Sunday, November 30, 2008

Will The Queen Be Left Speechless?

The Queen's Speech looks set to be written on the back of a fag packet as Downing Street continues to strip out unpopular vote-losing bills or anything that could cause a commons confrontation. Though a Greengate confrontation could be just what is on the cards, as MPs gather on Wednesday. 

Downing Street has described Wednesday's Queen's Speech as "work in progress", though "spin in progress" would be more appropriate in these heady days of Mandelson management. 

The forthcoming legislation is a pale shadow of measures Brown announced earlier this year in his Queen's Speech by proxy. 

That draft, unveiled in the spring, surprised many with a detailed list of at least 18 bills, covering everything from reforms to hospitals, schools, police and welfare.

Slowly it seems unpopular legislation has been shelved or watered down and amalgamated in other legislation.

One of the earlier casualties was the Big Brother surveillance in the Communications Data Bill, to hold details of all phone calls, emails and internet visits.

The latest casualty, on the orders of business secretary, Lord 'call him Moses' Mandleson, according to reports, is to drop plans for more draconian anti-smoking measures with more restrictions on the sale of cigarettes and packet advertising. 

Not content with closing down our cherished pubs with a smoking ban, the new tougher anti-smoking measures would have marked the end of the corner shop. Another example of using 'sin' as an excuse for political and social control. 

The Orange Party believes a stripped down Queen's Speech, which sets out the government’s proposed legislation up to a June 2010 general election date, is the latest sign an early election is on the cards, despite efforts of New Labour and its supporters to dampen down speculation.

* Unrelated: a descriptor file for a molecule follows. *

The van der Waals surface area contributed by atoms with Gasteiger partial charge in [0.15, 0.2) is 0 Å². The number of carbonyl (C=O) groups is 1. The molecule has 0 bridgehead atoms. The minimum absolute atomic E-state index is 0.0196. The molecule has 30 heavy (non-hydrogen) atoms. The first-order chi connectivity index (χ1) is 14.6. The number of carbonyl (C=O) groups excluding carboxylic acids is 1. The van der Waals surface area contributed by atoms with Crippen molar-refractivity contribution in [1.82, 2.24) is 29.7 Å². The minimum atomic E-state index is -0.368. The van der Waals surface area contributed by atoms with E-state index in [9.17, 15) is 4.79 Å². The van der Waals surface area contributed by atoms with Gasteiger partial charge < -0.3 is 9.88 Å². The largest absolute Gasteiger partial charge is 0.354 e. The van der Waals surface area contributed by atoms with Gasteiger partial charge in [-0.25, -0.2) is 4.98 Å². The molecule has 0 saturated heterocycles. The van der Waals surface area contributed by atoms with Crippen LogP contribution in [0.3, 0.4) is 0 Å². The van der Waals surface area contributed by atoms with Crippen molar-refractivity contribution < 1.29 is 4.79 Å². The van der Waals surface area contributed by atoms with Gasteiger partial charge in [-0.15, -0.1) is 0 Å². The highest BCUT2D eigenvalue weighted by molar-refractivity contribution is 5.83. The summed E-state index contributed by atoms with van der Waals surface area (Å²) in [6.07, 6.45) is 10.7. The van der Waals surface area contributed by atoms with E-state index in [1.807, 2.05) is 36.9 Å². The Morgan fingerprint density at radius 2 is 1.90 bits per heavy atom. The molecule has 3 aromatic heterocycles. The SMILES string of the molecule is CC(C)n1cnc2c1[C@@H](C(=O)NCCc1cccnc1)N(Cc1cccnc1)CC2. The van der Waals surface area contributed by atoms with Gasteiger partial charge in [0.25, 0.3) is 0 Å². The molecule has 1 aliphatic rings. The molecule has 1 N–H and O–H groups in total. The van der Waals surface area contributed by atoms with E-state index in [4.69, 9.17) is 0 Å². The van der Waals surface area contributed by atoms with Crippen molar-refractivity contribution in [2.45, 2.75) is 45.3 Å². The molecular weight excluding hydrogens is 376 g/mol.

The new list of bills before Parliament is being spun as a way to put more emphasis on efforts to help the economy. In reality it cuts down commons time to allow ministers to hit the campaign trail and get across its political message. 

After the shambles of the pre-leaked pre-budget Budget, the government has been forced to rethink its strategy, though what will eventually be in the Queen's Speech may have to wait until details are leaked for political advantage.

As the outrage over Greengate shows no signs of abating, speaker, Michael Martin is expected to come under fire on Wednesday, with MPs demanding he explains his actions at the start of the Queen’s Speech debate.

The Tory leader has called on the prime minister to at least show some concern, let alone outrage or condemnation. Both the prime minister and home secretary are refusing to apologise.

The role of the speaker has been brought into focus, with the vexed question of who allowed the political police, as servants of the Crown, to enter and search the MP's office, in the sacrosanct precincts of the Palace of Westminster. 

With comparisons made today to US president Nixon's ruthless and illegal pursuit of political opponents, the issue now centres on the Watergate adage - what did ministers know and when did they know it?

Private Eye cover: October 1964, The Queen reads speech for Wilson's first Labour government.

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